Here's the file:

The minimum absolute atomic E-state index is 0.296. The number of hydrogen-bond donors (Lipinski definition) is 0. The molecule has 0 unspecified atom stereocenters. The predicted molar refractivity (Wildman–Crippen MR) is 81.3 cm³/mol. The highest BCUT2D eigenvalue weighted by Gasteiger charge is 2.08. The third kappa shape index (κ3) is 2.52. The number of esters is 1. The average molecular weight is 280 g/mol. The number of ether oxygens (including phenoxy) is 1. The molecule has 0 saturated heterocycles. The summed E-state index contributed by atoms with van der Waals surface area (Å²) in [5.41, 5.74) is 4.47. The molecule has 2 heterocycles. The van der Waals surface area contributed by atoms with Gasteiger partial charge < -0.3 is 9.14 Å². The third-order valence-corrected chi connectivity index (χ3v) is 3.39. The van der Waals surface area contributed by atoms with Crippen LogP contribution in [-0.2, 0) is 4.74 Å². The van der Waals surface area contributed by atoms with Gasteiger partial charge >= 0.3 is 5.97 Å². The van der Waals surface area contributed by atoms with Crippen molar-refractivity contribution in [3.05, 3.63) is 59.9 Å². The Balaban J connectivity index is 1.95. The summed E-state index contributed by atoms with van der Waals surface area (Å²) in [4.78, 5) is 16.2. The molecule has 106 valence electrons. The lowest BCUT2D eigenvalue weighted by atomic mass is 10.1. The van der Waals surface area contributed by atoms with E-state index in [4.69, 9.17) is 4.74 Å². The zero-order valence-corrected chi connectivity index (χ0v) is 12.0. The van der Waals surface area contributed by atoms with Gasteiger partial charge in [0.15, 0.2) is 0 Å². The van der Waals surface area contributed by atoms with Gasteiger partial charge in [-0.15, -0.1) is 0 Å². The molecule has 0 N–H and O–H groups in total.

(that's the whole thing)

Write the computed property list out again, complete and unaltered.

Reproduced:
The minimum absolute atomic E-state index is 0.296. The number of hydrogen-bond donors (Lipinski definition) is 0. The molecule has 0 unspecified atom stereocenters. The predicted molar refractivity (Wildman–Crippen MR) is 81.3 cm³/mol. The highest BCUT2D eigenvalue weighted by Gasteiger charge is 2.08. The third kappa shape index (κ3) is 2.52. The number of esters is 1. The average molecular weight is 280 g/mol. The number of ether oxygens (including phenoxy) is 1. The molecule has 0 saturated heterocycles. The summed E-state index contributed by atoms with van der Waals surface area (Å²) in [5.41, 5.74) is 4.47. The molecule has 2 heterocycles. The van der Waals surface area contributed by atoms with Gasteiger partial charge < -0.3 is 9.14 Å². The third-order valence-corrected chi connectivity index (χ3v) is 3.39. The van der Waals surface area contributed by atoms with Crippen LogP contribution in [-0.2, 0) is 4.74 Å². The van der Waals surface area contributed by atoms with Gasteiger partial charge >= 0.3 is 5.97 Å². The van der Waals surface area contributed by atoms with Crippen molar-refractivity contribution in [3.05, 3.63) is 59.9 Å². The Balaban J connectivity index is 1.95. The summed E-state index contributed by atoms with van der Waals surface area (Å²) in [4.78, 5) is 16.2. The molecule has 106 valence electrons. The lowest BCUT2D eigenvalue weighted by atomic mass is 10.1. The van der Waals surface area contributed by atoms with E-state index in [4.69, 9.17) is 4.74 Å². The zero-order valence-corrected chi connectivity index (χ0v) is 12.0. The van der Waals surface area contributed by atoms with Gasteiger partial charge in [0.15, 0.2) is 0 Å². The van der Waals surface area contributed by atoms with Gasteiger partial charge in [-0.15, -0.1) is 0 Å². The molecule has 0 N–H and O–H groups in total.